Daimler’s Smart brand discussed its electric vehicles with a U.S. audience at the North American International Auto Show (NAIAS) here in Detroit yesterday.
Smart has launched a 100-vehicle pilot EV program in the United Kingdom that calls for customers to drive 750-kg battery-powered cars for several years under everyday conditions. The program attempts to prove that a prescribed swath of the car-buying public can be happy with pure, battery-powered vehicles.
“It shows that some people don’t need 200 kilometers per day,” said Heiko Bornhoft, head of product marketing for Smart.
Smart’s EVs use a 130-kg (286-lb) Zebra nickel sodium chloride battery, which gives the vehicle a range of about 100 km (62 miles) while carrying two adults. Smart engineers believe that car buyers will embrace the technology because most people need to drive less than 40-50 km per day to work and back. The technology could also provide financial benefits, especially in France, where owners of so-called “zero emission vehicles” reportedly earn a government payment of 5,000 Euros, which can be applied toward the vehicle purchase. They also said electrical energy in Europe costs about one-third as much per km as gasoline.
Smart engineers at the show said that their EV’s Zebra nickel sodium chloride battery, created by MES-DEA of Switzerland, differentiates their vehicle from common hybrids, which often use nickel-metal hydride, and from other EVs, which are now leaning toward lithium-ion. Nickel sodium chloride, they said, is designed for battery-powered cars, whereas nickel-metal hydride is better suited to hybrids, which must be charged with a more electrical energy in a shorter period of time. For pure EVs, the Zebra nickel sodium chloride battery also offers an advantage over lithium-ion for safety reasons, the company said.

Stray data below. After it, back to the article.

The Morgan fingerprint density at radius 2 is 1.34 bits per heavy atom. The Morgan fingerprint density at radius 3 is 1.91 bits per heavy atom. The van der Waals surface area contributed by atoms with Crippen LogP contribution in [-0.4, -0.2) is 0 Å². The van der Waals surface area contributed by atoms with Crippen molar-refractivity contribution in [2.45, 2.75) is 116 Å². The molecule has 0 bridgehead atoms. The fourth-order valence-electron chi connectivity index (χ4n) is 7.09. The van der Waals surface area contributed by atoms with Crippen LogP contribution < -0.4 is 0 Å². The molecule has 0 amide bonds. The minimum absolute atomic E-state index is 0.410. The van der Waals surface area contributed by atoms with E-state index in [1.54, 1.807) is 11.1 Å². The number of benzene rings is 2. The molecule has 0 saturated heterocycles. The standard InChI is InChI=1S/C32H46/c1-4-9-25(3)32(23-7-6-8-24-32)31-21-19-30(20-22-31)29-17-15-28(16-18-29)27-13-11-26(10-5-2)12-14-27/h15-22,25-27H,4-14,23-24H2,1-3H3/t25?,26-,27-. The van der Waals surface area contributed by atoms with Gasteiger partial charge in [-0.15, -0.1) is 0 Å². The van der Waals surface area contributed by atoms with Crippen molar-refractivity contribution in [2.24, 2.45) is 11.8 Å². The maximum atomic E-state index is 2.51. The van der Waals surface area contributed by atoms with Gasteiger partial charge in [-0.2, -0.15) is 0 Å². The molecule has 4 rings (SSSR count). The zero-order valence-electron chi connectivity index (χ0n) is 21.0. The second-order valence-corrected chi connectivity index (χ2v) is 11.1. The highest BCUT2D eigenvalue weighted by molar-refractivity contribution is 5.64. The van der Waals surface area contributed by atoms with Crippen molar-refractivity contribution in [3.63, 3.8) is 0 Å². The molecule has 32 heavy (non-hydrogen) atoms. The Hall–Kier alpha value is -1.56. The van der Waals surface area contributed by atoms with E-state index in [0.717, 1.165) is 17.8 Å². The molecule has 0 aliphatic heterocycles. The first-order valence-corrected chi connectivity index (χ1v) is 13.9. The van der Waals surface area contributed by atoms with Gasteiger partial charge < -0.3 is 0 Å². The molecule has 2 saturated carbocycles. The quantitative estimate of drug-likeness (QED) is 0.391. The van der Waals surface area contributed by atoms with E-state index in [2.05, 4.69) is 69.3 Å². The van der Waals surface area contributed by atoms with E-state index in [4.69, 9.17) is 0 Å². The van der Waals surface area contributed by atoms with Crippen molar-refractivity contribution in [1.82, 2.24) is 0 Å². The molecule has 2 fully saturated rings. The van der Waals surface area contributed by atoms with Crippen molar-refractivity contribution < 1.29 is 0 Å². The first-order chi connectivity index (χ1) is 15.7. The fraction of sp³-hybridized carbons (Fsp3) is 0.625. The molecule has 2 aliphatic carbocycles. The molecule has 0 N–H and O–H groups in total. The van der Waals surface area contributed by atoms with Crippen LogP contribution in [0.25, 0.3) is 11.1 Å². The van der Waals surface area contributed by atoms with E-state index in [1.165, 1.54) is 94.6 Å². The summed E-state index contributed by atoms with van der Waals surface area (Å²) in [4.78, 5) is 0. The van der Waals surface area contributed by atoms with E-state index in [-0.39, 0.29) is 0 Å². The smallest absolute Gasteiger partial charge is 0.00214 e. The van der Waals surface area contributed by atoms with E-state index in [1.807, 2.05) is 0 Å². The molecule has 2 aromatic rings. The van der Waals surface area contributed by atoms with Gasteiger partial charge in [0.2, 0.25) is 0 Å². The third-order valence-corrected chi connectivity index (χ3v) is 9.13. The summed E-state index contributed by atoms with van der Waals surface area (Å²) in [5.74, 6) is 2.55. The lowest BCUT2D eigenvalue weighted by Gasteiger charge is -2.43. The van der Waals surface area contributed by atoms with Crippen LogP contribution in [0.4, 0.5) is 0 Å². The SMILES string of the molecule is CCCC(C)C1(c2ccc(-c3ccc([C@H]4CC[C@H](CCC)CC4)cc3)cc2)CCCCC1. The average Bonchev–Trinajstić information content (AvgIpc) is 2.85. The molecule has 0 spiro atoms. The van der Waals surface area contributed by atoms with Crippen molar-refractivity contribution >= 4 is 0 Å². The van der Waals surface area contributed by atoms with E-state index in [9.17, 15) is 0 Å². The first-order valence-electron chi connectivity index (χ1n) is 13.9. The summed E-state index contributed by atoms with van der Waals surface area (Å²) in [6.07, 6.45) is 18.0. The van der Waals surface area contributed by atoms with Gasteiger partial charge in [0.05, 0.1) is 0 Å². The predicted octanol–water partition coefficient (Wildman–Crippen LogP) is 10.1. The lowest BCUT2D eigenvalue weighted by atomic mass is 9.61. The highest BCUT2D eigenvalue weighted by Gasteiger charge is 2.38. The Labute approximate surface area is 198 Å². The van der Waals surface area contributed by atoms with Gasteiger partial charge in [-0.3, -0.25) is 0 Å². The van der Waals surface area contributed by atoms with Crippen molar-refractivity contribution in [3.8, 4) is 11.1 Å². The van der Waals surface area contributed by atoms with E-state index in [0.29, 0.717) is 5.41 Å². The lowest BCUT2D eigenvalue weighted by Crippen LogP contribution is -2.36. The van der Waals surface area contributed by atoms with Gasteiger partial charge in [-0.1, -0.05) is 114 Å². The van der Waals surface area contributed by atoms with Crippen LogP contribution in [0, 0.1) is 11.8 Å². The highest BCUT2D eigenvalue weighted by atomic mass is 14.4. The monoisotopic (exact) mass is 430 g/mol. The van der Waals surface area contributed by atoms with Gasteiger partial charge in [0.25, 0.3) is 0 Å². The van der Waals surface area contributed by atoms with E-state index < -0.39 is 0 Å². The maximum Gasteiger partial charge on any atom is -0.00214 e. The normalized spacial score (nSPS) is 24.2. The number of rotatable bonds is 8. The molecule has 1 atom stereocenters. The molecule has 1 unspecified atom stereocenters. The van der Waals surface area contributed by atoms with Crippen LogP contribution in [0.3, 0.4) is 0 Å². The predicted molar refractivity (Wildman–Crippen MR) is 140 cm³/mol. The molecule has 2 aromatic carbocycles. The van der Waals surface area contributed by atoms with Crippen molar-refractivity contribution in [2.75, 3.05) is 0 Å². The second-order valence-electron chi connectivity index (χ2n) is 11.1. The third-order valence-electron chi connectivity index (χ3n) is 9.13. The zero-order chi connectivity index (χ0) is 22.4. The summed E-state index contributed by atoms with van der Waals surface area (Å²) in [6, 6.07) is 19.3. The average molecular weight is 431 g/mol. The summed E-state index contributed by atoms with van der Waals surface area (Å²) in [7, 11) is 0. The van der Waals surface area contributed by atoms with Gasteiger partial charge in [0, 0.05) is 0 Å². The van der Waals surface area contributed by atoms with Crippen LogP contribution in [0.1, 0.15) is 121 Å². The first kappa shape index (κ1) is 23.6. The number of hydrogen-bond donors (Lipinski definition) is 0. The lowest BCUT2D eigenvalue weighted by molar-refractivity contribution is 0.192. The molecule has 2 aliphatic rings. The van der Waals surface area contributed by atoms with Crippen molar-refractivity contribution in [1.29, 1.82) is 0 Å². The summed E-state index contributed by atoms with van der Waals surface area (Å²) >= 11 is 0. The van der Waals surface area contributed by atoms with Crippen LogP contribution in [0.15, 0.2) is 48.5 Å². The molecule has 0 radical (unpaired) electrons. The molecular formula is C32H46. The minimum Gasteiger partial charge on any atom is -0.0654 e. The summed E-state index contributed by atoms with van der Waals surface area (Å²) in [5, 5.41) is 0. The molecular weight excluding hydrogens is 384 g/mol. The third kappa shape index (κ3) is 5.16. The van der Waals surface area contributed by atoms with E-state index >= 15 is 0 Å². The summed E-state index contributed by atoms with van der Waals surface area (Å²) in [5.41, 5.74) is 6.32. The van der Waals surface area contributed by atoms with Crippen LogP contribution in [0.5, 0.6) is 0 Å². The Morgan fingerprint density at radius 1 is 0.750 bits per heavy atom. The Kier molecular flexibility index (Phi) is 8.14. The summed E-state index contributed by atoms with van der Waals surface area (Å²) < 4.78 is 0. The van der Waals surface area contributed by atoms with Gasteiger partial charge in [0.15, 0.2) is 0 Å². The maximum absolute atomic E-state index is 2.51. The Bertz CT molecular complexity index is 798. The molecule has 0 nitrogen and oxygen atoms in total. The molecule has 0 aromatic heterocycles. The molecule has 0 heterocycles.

“The Zebra battery is comparable to lithium-ion in terms of cost,” said Klaus Badenhausen, chief engineer of Smart. “But it’s much safer than lithium-ion.”
The company plans to lease its electric vehicles to users in the U.K for four years and then perform a detailed examination of the results of the pilot program.